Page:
May 17th, 2016
Hon. Liz Sandals
Minister of Education
22nd Floor, Mowat Block 900 Bay Street Toronto, Ontario M7A 1L2
People in Windsor and throughout Ontario are immensely proud of their community schools. These schools are often steeped in history and function as the bedrock of our most liveable neighbourhoods.
Minister, your government is forcing the closure of our schools and hollowing out the neighbourhoods they serve.
The Greater Essex County District School Board announced they are considering an accommodation review of several community schools in Windsor’s city centre, also referred to as the “core,” of the city. Hugh Beaton, Prince Edward and Queen Victoria public schools may be on the chopping block. These schools are vital to the health and well-being of the communities they serve, and their closure would compromise the long term viability of the surrounding neighbourhoods.
For instance, Hugh Beaton has serviced the well-established South Walkerville area for over 85 years and is highly regarded in the community. Queen Victoria and Prince Edward also enjoy a long and storied history serving our community and provide students, staff and faculty with the opportunity to walk to school. Schools like Hugh Beaton, Prince Edward and Queen Victoria are more than just bricks and mortar. They are our parks, our gathering places, and true hubs of community activity, yet your government continues to put these schools in jeopardy.
The current accommodation review process forces trustees to close schools and inherently places core area schools at a disadvantage. For instance, emphasizing past and current enrolment figures in accommodation reviews does not allow boards to plan for growth in their community. More importantly, this model ignores the fact that core schools are vehicles of growth in the neighbourhoods they serve. Closing these schools makes the neighbourhood less desirable for young families—a critical demographic for the long term viability of an area. School closures also hinder any community revitalization efforts.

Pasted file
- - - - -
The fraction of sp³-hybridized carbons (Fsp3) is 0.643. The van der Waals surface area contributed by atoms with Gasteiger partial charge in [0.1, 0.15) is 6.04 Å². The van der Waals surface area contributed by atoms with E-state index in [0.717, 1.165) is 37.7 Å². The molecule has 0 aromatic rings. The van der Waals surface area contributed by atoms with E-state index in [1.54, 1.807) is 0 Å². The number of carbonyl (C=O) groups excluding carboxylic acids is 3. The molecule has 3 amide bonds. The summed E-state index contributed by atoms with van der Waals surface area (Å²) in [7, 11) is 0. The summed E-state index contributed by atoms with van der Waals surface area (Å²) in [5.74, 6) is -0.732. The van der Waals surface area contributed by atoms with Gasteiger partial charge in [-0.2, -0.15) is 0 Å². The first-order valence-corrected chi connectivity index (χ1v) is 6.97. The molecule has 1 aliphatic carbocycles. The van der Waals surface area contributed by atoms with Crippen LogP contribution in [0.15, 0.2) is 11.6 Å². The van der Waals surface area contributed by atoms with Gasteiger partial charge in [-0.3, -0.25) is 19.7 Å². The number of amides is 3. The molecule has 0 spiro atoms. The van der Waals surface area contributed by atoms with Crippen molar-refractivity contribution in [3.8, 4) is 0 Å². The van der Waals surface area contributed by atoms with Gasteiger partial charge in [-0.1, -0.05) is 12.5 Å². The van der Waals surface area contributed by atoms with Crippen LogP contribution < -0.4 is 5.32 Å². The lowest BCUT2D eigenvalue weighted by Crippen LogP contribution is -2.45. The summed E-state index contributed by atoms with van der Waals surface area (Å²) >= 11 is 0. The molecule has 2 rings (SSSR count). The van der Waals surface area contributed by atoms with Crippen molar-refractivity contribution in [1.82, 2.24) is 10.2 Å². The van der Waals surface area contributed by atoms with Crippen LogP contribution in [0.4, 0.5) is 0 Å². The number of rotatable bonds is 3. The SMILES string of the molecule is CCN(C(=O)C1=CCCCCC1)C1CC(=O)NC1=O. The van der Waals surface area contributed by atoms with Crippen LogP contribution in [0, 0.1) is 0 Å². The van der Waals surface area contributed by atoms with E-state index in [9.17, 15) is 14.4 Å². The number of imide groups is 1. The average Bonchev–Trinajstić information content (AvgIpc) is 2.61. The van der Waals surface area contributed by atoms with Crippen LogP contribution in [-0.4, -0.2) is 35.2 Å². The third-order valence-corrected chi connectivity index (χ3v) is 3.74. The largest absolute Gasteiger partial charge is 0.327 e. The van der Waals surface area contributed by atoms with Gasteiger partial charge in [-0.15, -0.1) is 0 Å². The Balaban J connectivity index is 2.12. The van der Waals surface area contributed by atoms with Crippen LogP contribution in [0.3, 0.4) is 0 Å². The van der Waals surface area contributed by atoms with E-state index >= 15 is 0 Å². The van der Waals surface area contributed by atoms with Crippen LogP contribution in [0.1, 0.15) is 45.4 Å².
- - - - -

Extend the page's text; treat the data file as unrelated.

Minister, rather than forcing trustees to close schools in their districts, the government should allow for creative solutions from community members and local trustees to keep schools open. Last year’s changes to the public accommodation review guidelines mean that public meetings on school closures are cut in half. The minimum timeline for the entire process was cut from seven months with four public meetings to just five months with only two public meetings. A new loophole even allows for an “optional shortened accommodation review process,” with no committee and only one public meeting—this process would only take two months. Reducing the length of time of this important process limits the ability of community members to participate in a decision that will impact their neighbourhood for generations to come.
Accommodation reviews and school closures are occurring at a time when the province should be investing in our schools. Ontario families were enthusiastic when your government announced plans to utilize schools as community hubs but so far, this enthusiasm has become disappointment. The central location and immediate vicinity to other services makes core area schools ideal candidates to be used as community hubs. The province should be enabling and incentivizing boards to easily utilize core area schools as community hubs rather than forcing their closure.
Minister, it’s time to recognize the value and importance of core schools and develop creative and innovative ways to allow these schools to remain open.
Lisa Gretzky, MPP
CC: Percy Hatfield, MPP Windsor- Tecumseh